Forward-re verse control:Interlocking

The direction of rotation of any three-phase motor can be reversed by changing any two motor T leads L1 (Figure 29–1). Since the motor is connected to the power line regardless of which direction it operates, a separate contactor is needed for each direction. If the L3 reversing starters adhere to NEMA standards, T leads 1 and 3 will be changed (Figure 29–2). Since only one motor is in operation, however, only one overload relay L1 is needed to protect the motor. True reversing controllers contain two separate contactors and one over-load relay. Some reversing starters will use one separate contactor and a starter with a built-in overload relay.

Others use two separate contactors and a separate over- load relay. A vertical reversing starter with overload re- lay is shown in Figure 29–3, and a horizontal reversing starter without overload relay is shown in Figure 29–4.


Interlocking prevents some action from taking place until some other action has been performed. In the case of reversing starters, interlocking is used to prevent


both contactors from being energized at the same time. This would result in two of the three phase lines being shorted together. Interlocking forces one contactor to be de-energized before the other one can be energized. There are three methods that can be employed to assure interlocking. Many reversing controls use all three.


Mechanical Interlocking

Most reversing controllers contain mechanical interlocks as well as electrical interlocks. Mechanical interlocking is accomplished by using the contactors to operate a mechanical lever that prevents the other contactor from closing while one is energized. Mechanical interlocks are supplied by the manufacturer and are built into reversing starters. In a schematic diagram, mechanical interlocks are shown as dashed lines from each coil joining at a solid line (Figure 29–5).

Electrical Interlocking

Two methods of electrical interlocking are avail- able. One method is accomplished with the use of double acting push buttons (Figure 29–6). The dashed lines drawn between the push buttons indicate that they are mechanically connected. Both push buttons will pushed at the same time. The normally closed part of the FORWARD push button is connected in series with R coil, and the normally closed part of the REVERSE push button is connected in series with F coil. If the motor should be running in the forward direction and the REVERSE push button is pressed, the normally closed part of the push button will open and disconnect F coil from the line before the normally open part closes to energize R coil. The normally closed section of either push button has the same effect on the circuit as pressing the STOP button.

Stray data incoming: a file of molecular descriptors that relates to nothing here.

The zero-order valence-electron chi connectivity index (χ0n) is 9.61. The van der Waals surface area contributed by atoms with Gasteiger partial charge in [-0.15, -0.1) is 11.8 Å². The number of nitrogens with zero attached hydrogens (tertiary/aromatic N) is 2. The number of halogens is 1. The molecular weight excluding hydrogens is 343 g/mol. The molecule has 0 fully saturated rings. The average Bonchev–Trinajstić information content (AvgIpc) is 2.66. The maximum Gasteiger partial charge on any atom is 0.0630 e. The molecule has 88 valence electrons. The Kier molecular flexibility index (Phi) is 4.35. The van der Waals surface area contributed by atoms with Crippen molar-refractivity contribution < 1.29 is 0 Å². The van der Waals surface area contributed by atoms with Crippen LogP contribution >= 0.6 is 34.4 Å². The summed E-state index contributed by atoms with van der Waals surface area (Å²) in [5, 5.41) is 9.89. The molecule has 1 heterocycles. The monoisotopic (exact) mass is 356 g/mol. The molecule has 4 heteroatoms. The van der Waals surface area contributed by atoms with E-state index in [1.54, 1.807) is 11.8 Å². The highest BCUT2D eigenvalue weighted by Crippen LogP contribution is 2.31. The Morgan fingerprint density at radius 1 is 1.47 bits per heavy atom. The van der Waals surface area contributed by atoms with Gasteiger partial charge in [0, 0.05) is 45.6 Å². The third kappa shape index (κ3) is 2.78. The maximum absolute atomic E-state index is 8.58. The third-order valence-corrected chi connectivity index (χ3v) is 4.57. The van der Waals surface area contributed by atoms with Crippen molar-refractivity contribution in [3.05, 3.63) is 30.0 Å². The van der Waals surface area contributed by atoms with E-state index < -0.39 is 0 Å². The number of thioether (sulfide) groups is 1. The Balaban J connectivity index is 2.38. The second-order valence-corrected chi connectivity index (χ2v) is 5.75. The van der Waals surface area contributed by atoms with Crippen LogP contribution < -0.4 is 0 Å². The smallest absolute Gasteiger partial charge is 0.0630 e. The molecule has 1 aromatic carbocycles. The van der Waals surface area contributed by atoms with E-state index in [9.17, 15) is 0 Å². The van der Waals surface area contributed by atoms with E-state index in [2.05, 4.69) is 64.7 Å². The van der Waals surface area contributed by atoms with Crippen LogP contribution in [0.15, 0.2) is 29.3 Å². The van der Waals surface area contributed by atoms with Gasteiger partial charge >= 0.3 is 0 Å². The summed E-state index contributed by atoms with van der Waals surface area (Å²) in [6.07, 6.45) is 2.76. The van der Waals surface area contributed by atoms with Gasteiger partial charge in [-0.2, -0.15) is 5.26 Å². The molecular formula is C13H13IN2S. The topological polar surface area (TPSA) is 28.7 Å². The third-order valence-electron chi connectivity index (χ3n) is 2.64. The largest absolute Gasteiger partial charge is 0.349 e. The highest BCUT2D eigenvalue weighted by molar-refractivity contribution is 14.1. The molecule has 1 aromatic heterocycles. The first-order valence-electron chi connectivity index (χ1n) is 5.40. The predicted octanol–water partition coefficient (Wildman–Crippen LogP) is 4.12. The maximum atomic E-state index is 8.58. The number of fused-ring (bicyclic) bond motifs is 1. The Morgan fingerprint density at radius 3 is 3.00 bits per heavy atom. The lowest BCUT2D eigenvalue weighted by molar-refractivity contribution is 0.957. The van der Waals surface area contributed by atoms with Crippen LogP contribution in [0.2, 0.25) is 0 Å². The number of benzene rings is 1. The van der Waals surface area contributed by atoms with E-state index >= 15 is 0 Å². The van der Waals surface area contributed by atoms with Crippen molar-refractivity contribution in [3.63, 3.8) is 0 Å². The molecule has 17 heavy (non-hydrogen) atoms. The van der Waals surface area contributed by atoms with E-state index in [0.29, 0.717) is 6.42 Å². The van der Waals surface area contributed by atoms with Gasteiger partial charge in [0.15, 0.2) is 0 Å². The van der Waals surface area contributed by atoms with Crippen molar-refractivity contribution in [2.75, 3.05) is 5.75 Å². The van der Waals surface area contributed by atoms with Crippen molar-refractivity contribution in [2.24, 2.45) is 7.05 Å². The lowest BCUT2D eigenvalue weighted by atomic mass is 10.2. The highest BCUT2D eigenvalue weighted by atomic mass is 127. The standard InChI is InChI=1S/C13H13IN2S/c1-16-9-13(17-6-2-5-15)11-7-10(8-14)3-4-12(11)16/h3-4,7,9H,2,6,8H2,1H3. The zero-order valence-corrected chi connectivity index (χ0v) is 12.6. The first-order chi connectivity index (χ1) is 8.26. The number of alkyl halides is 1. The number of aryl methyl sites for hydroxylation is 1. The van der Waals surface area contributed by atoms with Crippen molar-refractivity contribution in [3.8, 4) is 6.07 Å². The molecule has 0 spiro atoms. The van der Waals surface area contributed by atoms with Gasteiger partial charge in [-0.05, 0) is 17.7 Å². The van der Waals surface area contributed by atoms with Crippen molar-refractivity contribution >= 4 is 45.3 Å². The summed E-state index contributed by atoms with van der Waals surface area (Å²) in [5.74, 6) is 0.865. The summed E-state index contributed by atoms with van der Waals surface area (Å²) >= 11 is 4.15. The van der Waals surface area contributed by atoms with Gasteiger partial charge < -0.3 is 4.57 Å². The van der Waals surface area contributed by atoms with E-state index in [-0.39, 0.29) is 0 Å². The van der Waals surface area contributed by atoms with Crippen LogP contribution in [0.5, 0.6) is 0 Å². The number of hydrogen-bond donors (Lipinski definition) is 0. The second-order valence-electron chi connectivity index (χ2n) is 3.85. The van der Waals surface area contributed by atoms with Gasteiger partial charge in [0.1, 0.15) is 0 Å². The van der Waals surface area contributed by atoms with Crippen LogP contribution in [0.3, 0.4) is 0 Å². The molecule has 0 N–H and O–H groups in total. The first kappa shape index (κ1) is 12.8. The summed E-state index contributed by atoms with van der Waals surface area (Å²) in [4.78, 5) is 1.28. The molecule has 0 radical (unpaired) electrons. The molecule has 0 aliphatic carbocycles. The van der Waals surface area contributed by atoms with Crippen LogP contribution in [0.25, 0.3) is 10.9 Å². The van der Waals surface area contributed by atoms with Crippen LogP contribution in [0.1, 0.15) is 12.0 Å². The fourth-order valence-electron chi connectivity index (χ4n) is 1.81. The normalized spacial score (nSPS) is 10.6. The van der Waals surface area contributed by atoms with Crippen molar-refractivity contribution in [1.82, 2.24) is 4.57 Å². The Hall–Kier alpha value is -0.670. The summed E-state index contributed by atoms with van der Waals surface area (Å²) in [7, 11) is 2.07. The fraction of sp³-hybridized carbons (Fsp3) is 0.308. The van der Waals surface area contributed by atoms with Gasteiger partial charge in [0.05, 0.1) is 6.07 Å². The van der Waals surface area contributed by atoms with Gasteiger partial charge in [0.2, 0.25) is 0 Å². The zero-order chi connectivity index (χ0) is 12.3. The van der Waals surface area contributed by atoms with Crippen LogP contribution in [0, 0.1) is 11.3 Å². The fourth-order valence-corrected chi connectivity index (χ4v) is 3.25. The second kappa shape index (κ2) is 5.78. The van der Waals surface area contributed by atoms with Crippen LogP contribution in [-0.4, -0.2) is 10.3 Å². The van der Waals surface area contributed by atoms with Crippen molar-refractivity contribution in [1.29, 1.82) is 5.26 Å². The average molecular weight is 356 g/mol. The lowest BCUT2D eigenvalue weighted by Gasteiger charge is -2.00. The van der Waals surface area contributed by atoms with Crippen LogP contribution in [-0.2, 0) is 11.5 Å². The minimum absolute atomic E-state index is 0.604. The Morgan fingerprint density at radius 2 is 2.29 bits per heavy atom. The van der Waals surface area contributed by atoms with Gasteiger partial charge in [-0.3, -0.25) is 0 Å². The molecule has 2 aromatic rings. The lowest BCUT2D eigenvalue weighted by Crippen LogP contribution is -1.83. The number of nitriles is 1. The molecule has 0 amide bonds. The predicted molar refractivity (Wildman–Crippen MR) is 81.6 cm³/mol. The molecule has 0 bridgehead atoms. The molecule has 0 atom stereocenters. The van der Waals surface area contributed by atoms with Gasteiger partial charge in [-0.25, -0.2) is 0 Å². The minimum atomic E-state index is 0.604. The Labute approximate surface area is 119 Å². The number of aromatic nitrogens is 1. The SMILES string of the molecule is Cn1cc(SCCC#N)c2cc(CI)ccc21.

The second method of electrical interlocking is accomplished by connecting the normally closed auxiliary contacts on one contactor in series with the coil of the other contactor (Figure 29–7). Assume that the FORWARD push button is pressed and F coil energizes. This causes all F contacts to change position. The three F load contacts close and connect the motor to the line. The normally open F auxiliary contact closes to maintain the circuit when the FORWARD push button is released, and the normally closed F auxiliary contact connected in series with R coil opens (Figure 29–8).

If the opposite direction of rotation is desired, the STOP button must be pressed first. If the REVERSE push button were to be pressed first, the now open F auxiliary contact connected in series with R coil would prevent a complete circuit from being established. Once the STOP button has been pressed, however, F coil de-energizes and all F contacts return to their normal position. The REVERSE push button can now be pressed to energize R coil (Figure 29–9). When R coil energizes, all R contacts change position. The three R load contacts close and connect the motor to the line. Notice, however, that two of the motor T leads are connected to different lines. The normally closed R auxiliary contact opens to prevent the possibility of F coil being energized until R coil is de-energized.

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